My latest venture to arrest the career oblivion visited on me by lockdown is to create an audio version of my book, Eclipsed. The story of how my eldest son out-gunned my best efforts in show-business before his teenage years. He is Tom Holland, the actor best known nowadays as the latest incarnation of Spider-Man. And revisiting the book I am very attuned to the ongoing instances and quirks between father and son/s.
Over my career as a stand-up comedian, there are a number of comedy venues that have loomed large in my reckoning. The Comedy Store of course with its large crowd and its West End feel. Closing the late show at this famous basement which used to start at midnight is not for the feint hearted and I still bear the scars of PTSD. But another less heralded comedy venue is The Bearcat comedy club, tucked away in the leafy and salubrious streets of St. Margaret’s in Twickenham, just a decent conversion kick from the famous rugby ground. It’s an area of red trousers and black Labradors but the gig was more spit n sawdust housed in a back room of a pub called The Turks Head. No raked seats or chandeliers and only enough room for a few hundred people.
Back in the day, the Bearcat club ran on a Monday night and it terrorised many of the acts appearing and especially the fledgling fools trying to break through. On one occasion I recall being back stage with Mark Lemarr, in his heyday at the time and complaining bitterly at having to close the show. Harry Enfield famously used to vomit ahead of his slot.
No host or compere at the Bearcat to soak up any over exuberance, just the promoter introducing the lambs to a crowd who sensed fear and seemed to revel in the occasional slaughter. The great and the good of UK comedy played this unlikely venue and on-stage many will have questioned their career choice. More Bearpit than Bearcat but a terrific gig all-the-same and it still is. Running now on Saturdays, it is more civil these days and more in keeping with the millionaires who live in its catchment.
I began doing 5 minute unpaid, unannounced slots to prove my chops and from here I progressed to becoming part of the advertised bill, getting paid and eventually closing or topping the bill. And even then, I always took a gig at the Bearcat very seriously. One abiding memory is when I was still a young comic; I was booked on a particularly strong bill which included Phil Jupitus and a certain Eddie Izzard. And because of circumstances and Eddies frantic commitments, I was required to close the show. I recall being rigid with fear.
And here we are now, all these years later in 2021, I am still a comedian (of sorts) and still playing the Bearcat s but now a dad to four sons, three of whom have sprung the nest already with only my youngest, Patrick still at home. His school term completed in May because of the pandemic (don’t ask) and needing to fill his days, my wife Nikki, had an idea that he can join his brother, Harry who is editing a short film. It gets him out of the house albeit in front of yet another screen.
‘…Dom, if you could drop Paddy off at Twickenham Film Studios…’
I nod obediently. Twickenham film studios? Hmm…
I call Harry and he answers quietly which means he is either on the golf course or in the edit suite already. It’s the latter. I can sense that my call is not well-timed.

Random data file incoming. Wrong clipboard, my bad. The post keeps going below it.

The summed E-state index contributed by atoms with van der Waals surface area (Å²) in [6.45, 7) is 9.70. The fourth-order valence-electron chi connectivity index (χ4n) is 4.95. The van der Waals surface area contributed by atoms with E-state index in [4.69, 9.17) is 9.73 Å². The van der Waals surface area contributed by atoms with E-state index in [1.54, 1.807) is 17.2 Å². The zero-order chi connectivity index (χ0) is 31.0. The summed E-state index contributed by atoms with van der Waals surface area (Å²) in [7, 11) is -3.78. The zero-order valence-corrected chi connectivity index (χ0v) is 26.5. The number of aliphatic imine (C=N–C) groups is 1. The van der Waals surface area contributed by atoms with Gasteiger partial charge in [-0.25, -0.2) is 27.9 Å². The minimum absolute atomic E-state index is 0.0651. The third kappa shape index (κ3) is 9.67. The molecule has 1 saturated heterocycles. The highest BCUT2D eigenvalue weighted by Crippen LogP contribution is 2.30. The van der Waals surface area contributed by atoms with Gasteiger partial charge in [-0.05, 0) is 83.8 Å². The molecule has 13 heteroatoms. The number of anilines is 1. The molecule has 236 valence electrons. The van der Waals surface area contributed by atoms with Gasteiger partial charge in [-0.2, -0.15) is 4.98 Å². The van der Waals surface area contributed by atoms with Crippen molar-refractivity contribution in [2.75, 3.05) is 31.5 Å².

‘Harry, where’s Twickenham Studios?’
He tuts. ‘Google it.’
Fair enough, I suppose. Chastened, I do as suggested and I obtain the address. Traffic is light (lockdown) and I am making good progress. The Sat-Nav is working. All is well, until Harry phones.
‘Dad we’re breaking for lunch. Bring Paddy to a pub and I will take him to the edit afterwards.’
This is irksome because there are loads of pubs in Twickenham. Now, I’m going to need a new address and possibly a postcode.
‘What’s the name of the pub?’
I can hear Harry asking his editor the name of the pub.
‘The Turks Head.’
I won’t need an address after all and I smile. Immediately I recall the gig at this very same boozer. The first show I closed The Bearcat and following Eddie Izzard no less. I recall being stricken with nerves all day and ashen as I drove to the gig. In stark contrast now to my most agreeable recent drive to The Turks Head.
On the evening in question, the gig was rammed. Eddie now plays 15,000 seat arenas around the world and his last gigs on the circuit were always mobbed. Backstage, Mr Enfield’s sink was available to me should I need it as I hopped about, running over my lines and links. And I wonder how I would have reacted if someone could have visited me in my backstage alcove and foretold me that in 20 years or so, I would be dropping my 4th son off at this very pub to meet my 3rd son who is editing his second short film which stars my 1st son…
How would this have made me feel?
Proud I guess and relieved also that I would become a dad. But four sons, really? And intrigued as well. What do you mean starring? So my first son is an actor then?
And would this apparent good news have made me less nervous, knowing that everything will sort of work out?
Not a bit of it. The show is always all-encompassing and there is nothing quite as concentrating as stand-up comedy. At the time of a gig, there is nothing as important.
But it makes me smile also at how things have transpired for this old man and his offspring. The links, our similarities and our differences and how they all converge. And not forgetting their mum of course who orchestrates everything Chez Holland as readers of Eclipsed can attest.
The Bearcat Comedy Club is still run by Graeme and James – runs on Saturday evenings and is a great night out. Do check their website for shows and tickets.
Eclipsed the audio book is coming at some point and in some form – unclear exactly when, however. Bearcat with me.